Clint Strydom captures tormented history of prison in new exhibition

Articles, News
14 May 2017

When Port Shepstone photographer Clint Strydom started spending time at the No4 Prison at the Old Fort on Constitution Hill about six months ago, somebody suggested that he spend a night in one of the cells.


Over the 90 years of its operation, from its establishment by the Paul Kruger government in 1893 to its eventual closure in 1983, thousands of prisoners passed through the prison complex on the hill above Empire Road, Johannesburg, from Mahatma Gandhi to members of the Ossewabrandwag, and later anti-apartheid stalwarts such as Nelson Mandela, Oliver Tambo, Lilian Ngoyi, Joe and Ruth Slovo and Barbara Hogan.

The No4 section was built for black male prisoners and was notorious for some of the worst atrocities, deaths by torture and disease in the Old Fort's history.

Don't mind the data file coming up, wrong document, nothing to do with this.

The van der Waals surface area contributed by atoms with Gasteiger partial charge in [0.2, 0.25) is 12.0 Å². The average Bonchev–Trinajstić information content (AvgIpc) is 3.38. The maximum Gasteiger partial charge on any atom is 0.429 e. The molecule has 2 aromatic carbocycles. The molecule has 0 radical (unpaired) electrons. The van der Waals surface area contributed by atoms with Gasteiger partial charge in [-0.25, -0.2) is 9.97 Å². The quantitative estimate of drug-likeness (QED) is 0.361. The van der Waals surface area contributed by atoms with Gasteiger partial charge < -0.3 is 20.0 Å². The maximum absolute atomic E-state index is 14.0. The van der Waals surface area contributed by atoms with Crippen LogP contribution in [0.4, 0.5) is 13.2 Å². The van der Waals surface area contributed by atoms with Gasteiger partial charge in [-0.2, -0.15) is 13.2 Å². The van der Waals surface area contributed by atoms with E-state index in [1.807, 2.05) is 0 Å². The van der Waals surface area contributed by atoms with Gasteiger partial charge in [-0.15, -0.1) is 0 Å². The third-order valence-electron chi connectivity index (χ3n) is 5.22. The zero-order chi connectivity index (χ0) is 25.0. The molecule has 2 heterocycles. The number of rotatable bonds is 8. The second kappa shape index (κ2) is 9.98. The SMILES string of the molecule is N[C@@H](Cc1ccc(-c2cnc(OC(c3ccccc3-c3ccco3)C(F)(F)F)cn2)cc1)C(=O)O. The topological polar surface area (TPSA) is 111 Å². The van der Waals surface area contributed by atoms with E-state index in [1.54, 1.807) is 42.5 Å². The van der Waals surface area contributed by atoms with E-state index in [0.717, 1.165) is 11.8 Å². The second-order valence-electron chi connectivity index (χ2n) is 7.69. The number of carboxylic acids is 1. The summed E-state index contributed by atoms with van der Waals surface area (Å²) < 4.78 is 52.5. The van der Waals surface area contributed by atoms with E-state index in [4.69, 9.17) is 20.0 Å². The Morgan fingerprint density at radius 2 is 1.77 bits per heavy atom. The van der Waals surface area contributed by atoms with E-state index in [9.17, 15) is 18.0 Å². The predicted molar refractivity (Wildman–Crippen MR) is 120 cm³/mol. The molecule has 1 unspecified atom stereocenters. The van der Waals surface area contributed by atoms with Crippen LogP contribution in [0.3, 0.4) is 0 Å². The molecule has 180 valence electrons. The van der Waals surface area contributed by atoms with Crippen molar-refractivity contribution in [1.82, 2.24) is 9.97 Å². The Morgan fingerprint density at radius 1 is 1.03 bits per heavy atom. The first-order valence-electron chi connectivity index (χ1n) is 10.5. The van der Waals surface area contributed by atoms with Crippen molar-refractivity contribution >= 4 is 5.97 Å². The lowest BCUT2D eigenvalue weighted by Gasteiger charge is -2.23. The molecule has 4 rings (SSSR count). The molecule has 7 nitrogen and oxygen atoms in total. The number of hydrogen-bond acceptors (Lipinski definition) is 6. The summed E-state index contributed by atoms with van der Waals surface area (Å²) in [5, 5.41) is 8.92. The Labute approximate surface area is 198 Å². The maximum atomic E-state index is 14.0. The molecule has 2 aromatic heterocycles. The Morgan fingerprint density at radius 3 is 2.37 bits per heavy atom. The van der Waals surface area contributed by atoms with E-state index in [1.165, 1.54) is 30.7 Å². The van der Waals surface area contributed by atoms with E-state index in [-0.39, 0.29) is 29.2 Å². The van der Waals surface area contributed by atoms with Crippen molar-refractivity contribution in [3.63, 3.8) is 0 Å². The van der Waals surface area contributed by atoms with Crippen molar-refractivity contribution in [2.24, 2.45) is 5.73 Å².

"This place gets locked up at night and there's no one here," says Strydom.


"The only security guy stands outside in the front - they can't find a guy to stand inside here at night - they say you can hear the footsteps of ghosts walking past, you can hear the screams and shouting. They say that people have tried to sleep here overnight and no one's ever made it."..Click to continue reading

Author:Tymon Smith 

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